Apple VP Craig Federighi Says FBI Demands Overlook Criminal Innovation

Illustration for article titled Apple VP Craig Federighi Says FBI Demands Overlook Criminal Innovation

The fight between Apple and the FBI over unlocking an iPhone continues. Now, Apple’s VP for software engineering, Craig Federighi, has spoken out, warning that legal arguments overlook the fact that criminals—as well as tech companies—continue to innovate.

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In an opinion piece for the Washington Post, he writes that his “team must work tirelessly to stay one step ahead of criminal attackers who seek to pry into personal information and even co-opt devices to commit broader assaults that endanger us all.” That’s why, he explains:

[I]t’s so disappointing that the FBI, Justice Department and others in law enforcement are pressing us to turn back the clock to a less-secure time and less-secure technologies. They have suggested that the safeguards of iOS 7 were good enough and that we should simply go back to the security standards of 2013. But the security of iOS 7, while cutting-edge at the time, has since been breached by hackers. What’s worse, some of their methods have been productized and are now available for sale to attackers who are less skilled but often more malicious.

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He admits that even Apple engineers make mistakes in their code, creating points of weakness that can be exploited. But adds that “identifying and fixing those problems are critical parts of our mission to keep customers safe. Doing anything to hamper that mission would be a serious mistake.”

[Washington Post]

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DISCUSSION

So, quick metaphor for everyone about security. I have an enclosed trailer that I attach to my truck every so often, I keep a lock on the trailer so it doesn’t get stolen from my yard. Last night, I had to hook up the trailer, but in my vast intelligence, I lost the damn key to the lock.

After an hour of searching, I decided that the lock is only $10 to replace, I grabbed my disc grinder and in 15 seconds, the lock was off. It really makes you think about personal security when you have to break into your own stuff and it only takes you a matter of seconds or even minutes to do so. No matter how thick of a lock or chain or shackle I were to put on that trailer, it would only be a minute away from a dedicated person to cut and grab. Pad locks aren’t shit. But neither are door locks, or window locks, or car alarms, or safes. Locks are deterrents. It’s not worth making the noise or being seen, caught, shot by someone while you’re attempting to break in.

Cops don’t necessarily have this problem. With a warrant, they have all the permission, time, and resources to break any lock they need to in order to collect evidence and solve a crime.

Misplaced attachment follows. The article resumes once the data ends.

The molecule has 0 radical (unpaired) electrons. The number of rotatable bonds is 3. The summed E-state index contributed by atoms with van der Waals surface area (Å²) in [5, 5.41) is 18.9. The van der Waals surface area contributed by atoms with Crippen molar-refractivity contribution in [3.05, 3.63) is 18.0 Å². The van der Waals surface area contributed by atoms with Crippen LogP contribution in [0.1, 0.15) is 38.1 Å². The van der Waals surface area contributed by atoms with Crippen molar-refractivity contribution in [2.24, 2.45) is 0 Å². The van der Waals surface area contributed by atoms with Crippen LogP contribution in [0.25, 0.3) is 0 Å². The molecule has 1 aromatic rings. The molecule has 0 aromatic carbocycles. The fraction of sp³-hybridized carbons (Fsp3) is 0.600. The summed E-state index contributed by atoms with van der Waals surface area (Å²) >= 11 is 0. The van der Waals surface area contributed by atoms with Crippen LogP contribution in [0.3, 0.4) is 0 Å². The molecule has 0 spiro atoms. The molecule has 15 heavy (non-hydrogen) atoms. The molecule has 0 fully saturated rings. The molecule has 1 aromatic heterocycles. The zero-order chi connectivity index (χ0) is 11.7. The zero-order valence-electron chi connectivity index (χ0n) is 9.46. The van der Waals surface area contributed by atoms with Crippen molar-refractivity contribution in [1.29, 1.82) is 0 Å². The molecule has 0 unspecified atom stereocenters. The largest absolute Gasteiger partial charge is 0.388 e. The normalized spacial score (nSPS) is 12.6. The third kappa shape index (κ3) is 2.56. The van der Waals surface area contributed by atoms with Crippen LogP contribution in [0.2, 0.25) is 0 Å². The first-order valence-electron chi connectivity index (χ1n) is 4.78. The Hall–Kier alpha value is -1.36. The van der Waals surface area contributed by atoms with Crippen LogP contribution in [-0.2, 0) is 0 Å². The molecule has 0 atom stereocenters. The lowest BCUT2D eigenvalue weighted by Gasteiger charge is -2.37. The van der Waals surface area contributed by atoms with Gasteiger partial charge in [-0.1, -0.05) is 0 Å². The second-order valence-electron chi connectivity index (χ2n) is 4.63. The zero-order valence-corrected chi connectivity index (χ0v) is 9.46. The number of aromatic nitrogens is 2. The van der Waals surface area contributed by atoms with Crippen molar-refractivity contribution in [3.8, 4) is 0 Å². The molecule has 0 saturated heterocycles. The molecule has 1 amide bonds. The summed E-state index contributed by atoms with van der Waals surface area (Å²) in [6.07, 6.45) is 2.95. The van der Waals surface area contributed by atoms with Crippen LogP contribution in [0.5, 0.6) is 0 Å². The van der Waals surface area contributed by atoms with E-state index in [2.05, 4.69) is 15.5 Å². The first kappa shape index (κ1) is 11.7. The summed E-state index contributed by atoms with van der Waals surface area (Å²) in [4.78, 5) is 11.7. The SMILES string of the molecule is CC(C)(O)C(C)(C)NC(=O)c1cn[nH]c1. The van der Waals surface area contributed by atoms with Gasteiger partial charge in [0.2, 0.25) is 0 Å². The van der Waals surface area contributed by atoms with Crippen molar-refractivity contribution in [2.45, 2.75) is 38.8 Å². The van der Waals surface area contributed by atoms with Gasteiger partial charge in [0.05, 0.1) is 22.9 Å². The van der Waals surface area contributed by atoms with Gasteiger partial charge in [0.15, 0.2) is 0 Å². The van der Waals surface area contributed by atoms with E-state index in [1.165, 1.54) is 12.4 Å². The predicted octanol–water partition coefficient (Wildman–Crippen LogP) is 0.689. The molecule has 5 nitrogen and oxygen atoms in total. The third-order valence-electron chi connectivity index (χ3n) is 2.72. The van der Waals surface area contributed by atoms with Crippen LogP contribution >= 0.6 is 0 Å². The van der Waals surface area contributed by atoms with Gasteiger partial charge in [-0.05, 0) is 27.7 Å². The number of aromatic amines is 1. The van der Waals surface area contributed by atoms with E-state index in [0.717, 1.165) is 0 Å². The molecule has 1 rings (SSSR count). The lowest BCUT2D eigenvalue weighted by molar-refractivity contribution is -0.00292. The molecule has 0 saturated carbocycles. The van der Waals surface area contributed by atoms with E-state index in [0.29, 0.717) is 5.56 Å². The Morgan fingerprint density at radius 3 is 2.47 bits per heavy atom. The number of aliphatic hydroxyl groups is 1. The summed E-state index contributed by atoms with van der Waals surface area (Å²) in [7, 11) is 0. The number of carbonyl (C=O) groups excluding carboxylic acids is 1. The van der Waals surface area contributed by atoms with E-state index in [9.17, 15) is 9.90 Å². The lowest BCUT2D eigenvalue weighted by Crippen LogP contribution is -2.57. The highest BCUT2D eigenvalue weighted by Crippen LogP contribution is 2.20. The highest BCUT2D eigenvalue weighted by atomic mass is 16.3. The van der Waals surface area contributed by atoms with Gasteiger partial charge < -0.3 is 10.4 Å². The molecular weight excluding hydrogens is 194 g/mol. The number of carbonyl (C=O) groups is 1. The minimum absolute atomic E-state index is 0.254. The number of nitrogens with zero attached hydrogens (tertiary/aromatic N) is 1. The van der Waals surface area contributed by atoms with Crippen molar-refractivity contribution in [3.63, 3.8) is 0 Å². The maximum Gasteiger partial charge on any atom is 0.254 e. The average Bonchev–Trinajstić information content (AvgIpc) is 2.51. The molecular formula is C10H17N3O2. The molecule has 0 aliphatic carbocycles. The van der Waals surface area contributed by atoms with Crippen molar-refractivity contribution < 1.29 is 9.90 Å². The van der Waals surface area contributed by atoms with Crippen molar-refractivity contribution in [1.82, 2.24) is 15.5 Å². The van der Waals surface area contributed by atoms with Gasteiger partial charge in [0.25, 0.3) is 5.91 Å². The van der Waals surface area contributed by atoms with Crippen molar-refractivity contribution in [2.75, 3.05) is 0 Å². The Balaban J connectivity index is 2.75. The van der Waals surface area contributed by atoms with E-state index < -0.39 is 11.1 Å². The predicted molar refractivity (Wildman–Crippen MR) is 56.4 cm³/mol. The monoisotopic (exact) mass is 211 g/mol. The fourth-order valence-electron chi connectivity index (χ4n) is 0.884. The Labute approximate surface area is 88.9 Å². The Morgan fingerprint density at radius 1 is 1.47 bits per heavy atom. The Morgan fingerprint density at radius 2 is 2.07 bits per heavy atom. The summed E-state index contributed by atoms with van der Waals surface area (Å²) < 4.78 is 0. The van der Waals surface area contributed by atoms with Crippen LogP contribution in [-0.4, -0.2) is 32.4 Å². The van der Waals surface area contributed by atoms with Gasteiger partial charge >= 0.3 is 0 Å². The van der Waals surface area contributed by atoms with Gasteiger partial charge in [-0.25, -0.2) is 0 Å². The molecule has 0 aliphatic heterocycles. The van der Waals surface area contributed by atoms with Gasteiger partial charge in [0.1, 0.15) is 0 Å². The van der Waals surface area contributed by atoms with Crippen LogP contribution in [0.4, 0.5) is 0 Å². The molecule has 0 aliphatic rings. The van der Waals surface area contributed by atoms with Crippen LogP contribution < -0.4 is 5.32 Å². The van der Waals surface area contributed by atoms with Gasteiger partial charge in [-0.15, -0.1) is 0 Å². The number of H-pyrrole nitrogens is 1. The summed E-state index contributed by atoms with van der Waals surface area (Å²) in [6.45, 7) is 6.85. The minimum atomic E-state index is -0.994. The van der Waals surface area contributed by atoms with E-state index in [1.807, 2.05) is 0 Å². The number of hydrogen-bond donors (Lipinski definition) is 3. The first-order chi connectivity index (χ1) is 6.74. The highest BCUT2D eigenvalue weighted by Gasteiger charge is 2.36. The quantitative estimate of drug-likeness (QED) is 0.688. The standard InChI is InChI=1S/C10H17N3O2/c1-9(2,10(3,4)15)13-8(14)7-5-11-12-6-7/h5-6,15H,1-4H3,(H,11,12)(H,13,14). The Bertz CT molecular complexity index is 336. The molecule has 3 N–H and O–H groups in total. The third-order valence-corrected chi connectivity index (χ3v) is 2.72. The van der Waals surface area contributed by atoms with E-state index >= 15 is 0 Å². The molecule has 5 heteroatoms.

Encryption is not a lock, encryption is a super power. It goes beyond what police and thieves are able to overcome, given any resource available. You don’t simply break encryption without a password or backdoor, there is no one able to get in, not a thief, not the police, not even the owner who’s lost the keys.

Now, for argument’s sake, does this mean that encryption should come with back-doors or a second set of keys? Well, to put it another way, I don’t necessarily have a problem of people regularly going into my yard and trying to steal or break into things. Deterrents (multiple) are usually enough to keep my things safe and keep almost anyone out. The problem is, internet crime doesn’t work that way. Deterrents don’t work when your average internet criminal is 2500mi away, committing a crime from the convenience of his own home, sipping on a beer, in his boxers.

Your average government or financial institution’s servers are getting hit up by hundreds of attacks at any given moment. Encryption HAS to be strong, nearly infallible, to hold up against being data-mined for a criminal’s financial gain. Back-doors are a weakness, and a pretty big one.

On a personal level, do you..or your friends, family, coworkers, etc. need the same kind of hardcore encryption that the government/banks use? Well, not necessarily, but *1) never under-estimate the value of a security vulnerability that affects millions of people. *2) Pandora’s box of encryption methods can never be closed. Want the same level of security the gov/banks use? Here’s a link, free, open source, decentralized; it can never go away. That means that I have a choice: I can go with the crap, back-doored, hokey-pokey junk that (potentially) Microsoft, Apple, Google, Et al. might be forced to put out, or I can go with (free) proven methods that are so secure, no mortal being could ever break. Criminals also have that same choice.

Forcing tech companies to bow at the FBI’s every whim is not going to get the FBI any closer to solving the encryption problem. It’s simply going to go back to my *1st bullet point by opening up a big juicy rabbit hole that puts millions of people in danger of data mining.